In August 2007, KDKA-TV unveiled a new image campaign, entitled "Your Home," with music and lyrics performed by singer-songwriter Bill Deasy. The promo features scenes of Pittsburgh and its surrounding areas, as well as three of the station's personalites. In September 2007, the station unveiled another promo featuring the Joe Grushecky song "Coming Home." Later, a third spot, "Long Way Home," was introduced, featuring the voice of Kelsey Friday.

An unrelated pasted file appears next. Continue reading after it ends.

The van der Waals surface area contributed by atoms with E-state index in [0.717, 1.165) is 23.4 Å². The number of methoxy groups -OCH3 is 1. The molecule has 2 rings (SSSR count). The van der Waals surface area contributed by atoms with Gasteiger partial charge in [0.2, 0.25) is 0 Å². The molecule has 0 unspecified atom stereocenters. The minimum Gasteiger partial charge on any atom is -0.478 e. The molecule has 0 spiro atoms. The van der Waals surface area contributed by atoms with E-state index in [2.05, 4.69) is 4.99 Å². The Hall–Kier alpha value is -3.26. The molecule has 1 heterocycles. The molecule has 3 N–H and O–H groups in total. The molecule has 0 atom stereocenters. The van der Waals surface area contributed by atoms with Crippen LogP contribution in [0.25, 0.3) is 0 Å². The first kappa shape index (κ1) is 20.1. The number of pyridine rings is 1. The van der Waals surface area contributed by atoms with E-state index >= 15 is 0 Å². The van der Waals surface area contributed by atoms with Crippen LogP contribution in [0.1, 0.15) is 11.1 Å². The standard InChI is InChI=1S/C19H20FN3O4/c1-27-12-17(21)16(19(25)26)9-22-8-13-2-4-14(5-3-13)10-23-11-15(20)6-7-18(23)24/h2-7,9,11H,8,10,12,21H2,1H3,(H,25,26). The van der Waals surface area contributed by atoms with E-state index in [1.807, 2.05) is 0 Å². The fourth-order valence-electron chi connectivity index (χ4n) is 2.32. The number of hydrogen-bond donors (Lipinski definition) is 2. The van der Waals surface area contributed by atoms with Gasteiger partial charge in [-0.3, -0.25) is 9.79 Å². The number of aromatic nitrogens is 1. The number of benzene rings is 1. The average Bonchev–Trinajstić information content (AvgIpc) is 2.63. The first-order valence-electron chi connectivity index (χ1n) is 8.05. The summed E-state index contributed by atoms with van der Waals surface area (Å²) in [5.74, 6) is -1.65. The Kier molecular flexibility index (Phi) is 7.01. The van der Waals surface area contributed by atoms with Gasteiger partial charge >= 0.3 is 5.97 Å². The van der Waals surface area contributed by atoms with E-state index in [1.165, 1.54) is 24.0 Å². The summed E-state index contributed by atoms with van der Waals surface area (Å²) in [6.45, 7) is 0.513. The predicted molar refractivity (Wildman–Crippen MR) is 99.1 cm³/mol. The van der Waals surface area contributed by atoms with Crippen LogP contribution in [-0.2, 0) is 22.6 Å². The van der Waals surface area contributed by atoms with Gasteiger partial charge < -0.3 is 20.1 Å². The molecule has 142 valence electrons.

On February 2, 2017, CBS agreed to sell CBS Radio to Entercom, currently the fourth-largest radio broadcasting company in the United States. The sale was completed on November 17, 2017, and was conducted using a Reverse Morris Trust so that it was tax-free. While CBS shareholders retain a 72% ownership stake in the combined company, Entercom is the surviving entity, with KDKA radio and its sister stations now separated from KDKA-TV, though the three stations maintain a strong news and content sharing agreement.